No marketer should be complacent about branding. Even the most stable, long-lived brands can become irrelevant—and quickly. To remain vital, a brand must have a consistent flow of audience insight, gained through multiple touchpoints. One of the most effective: the live event. Face-to-face meetings and events should be an anchor in any brand’s marketing mix. When done right, live events are a successful technique for marketing, employee engagement, and networking.
The problem is perception: So many organizations settle for outdated, unimaginative, and, quite frankly, boring events… that the reputation of live events has suffered.
What’s needed is a guest-centric mindset when approaching event design. At TCG Events, we call this the EventSmarterTM approach. Every moment of a live event should be carefully examined from the guest experience point of view. Start at the moment of arrival and envision yourself as a guest. Your brand is “on stage” every step of the way.
- There are no “small” details. Even the most basic processes should be reviewed during the planning of an event. Checking people in sounds simple enough, but few get it right. A guest arrives and stands in a long line only to find her name missing from the list. She is asked to handwrite her name on a tag, setting her apart from 98% of the other guests with typed nametags. Not exactly the best first impression. Next she goes to the bar, where she also stands in a long line, and then it’s the valet—most of her night has been spent waiting in line.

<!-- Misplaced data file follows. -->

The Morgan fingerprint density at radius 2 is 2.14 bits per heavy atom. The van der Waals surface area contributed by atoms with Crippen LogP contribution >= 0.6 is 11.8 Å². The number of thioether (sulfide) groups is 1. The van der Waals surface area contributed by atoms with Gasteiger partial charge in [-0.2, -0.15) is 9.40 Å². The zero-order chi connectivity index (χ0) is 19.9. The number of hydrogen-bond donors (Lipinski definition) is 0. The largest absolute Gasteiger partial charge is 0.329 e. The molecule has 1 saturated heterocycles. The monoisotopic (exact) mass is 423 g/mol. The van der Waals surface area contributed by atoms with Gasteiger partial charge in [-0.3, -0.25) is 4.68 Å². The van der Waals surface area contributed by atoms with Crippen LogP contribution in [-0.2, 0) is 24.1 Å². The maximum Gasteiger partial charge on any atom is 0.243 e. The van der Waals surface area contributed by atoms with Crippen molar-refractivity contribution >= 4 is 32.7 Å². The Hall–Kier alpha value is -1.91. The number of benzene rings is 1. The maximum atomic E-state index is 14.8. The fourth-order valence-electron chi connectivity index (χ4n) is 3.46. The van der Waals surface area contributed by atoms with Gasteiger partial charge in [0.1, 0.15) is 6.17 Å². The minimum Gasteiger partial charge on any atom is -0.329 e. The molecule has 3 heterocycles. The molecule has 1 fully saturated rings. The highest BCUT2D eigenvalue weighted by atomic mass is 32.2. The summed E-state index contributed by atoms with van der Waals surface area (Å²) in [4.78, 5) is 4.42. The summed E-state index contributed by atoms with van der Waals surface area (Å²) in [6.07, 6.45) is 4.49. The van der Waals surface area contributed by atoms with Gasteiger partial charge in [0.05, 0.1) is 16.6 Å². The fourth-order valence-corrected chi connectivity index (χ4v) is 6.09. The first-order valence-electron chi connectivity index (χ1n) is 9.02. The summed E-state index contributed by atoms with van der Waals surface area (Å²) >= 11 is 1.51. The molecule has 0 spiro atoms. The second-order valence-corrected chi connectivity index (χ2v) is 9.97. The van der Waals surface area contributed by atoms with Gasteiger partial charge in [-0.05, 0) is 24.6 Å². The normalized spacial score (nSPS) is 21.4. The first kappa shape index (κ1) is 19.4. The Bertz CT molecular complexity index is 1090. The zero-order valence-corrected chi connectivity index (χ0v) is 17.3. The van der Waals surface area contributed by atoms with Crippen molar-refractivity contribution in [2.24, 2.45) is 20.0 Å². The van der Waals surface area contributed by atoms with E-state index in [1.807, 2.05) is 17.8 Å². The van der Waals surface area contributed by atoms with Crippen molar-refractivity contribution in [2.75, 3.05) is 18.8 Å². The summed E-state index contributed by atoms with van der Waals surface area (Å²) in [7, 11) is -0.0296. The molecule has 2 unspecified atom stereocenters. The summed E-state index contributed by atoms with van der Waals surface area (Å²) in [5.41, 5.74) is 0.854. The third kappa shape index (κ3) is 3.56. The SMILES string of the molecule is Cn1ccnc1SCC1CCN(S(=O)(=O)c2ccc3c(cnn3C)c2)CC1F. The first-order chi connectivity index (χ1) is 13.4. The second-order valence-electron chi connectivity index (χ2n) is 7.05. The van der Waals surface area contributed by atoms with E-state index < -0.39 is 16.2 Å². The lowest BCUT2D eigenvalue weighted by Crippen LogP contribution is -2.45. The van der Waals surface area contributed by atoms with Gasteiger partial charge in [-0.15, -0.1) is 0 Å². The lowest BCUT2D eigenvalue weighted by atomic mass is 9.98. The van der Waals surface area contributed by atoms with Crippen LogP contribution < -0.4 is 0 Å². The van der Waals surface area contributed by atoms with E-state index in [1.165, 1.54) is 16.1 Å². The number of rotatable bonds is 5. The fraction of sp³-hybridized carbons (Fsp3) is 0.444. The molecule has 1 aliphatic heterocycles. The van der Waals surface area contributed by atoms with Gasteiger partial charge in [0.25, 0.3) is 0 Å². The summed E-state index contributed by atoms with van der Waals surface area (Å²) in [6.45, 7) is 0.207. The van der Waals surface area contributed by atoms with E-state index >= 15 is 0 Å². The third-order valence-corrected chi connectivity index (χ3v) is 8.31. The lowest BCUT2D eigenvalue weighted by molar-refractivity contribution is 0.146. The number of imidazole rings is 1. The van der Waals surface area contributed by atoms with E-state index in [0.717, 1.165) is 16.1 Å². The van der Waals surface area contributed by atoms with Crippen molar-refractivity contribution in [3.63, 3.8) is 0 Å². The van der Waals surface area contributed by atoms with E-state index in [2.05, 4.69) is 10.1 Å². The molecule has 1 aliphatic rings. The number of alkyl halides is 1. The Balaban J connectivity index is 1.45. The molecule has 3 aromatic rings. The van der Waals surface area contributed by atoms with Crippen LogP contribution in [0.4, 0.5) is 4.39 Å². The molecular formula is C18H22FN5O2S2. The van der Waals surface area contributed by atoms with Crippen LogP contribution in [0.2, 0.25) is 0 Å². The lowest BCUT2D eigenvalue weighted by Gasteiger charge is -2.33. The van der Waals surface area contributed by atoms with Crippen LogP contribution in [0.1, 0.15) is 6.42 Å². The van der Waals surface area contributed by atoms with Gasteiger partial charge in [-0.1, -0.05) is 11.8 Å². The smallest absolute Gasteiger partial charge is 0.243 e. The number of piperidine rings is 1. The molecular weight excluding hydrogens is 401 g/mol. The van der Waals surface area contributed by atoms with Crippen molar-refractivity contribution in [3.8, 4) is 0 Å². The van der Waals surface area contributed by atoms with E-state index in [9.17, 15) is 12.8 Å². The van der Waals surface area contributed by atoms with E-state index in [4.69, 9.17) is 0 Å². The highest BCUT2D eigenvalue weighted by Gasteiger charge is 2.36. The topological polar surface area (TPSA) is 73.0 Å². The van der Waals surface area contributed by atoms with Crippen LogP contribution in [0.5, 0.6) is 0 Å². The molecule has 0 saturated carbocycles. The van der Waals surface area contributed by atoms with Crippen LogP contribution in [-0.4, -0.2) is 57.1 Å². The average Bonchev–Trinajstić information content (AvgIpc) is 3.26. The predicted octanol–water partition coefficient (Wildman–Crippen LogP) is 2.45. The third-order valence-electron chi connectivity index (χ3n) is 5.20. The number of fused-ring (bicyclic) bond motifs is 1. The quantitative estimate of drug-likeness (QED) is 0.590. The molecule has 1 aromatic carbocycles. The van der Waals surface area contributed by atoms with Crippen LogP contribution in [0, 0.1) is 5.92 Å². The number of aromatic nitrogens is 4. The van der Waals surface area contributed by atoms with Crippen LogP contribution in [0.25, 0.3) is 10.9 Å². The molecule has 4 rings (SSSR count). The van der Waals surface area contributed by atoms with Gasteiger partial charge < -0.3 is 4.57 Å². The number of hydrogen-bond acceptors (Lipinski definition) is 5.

- Your invitation is the first impression, make it count. Companies spend enormous amounts of money and resources on print ads, marketing, and websites. Many marketers forget the invitation is not only a marketing piece for the event, but also an important representation of the brand. Receiving an invitation is personal. The person who opens that envelope can be excited, annoyed, or apathetic. The invitation must be vetted for misspelled names, and the personal touch is demonstrated by invitations that are hand-stamped and are interesting enough to get through a gatekeeper. Part of that is the conveyance of the brand’s present and future, not its past. Keep it fresh!
- Invest in the guest experience. At the event itself, invest your budget where it counts: the guest experience. Depending on the size of the event, the traditional stage at the front of the room arrangement can leave some tables feeling like they’re in Siberia. Consider placing the stage/podium in the center of the room, with surrounding screens overhead so everyone has a great view.
This approach will help you design a unique, resonant experience and your brand will leave the impression you want, long after the event is over.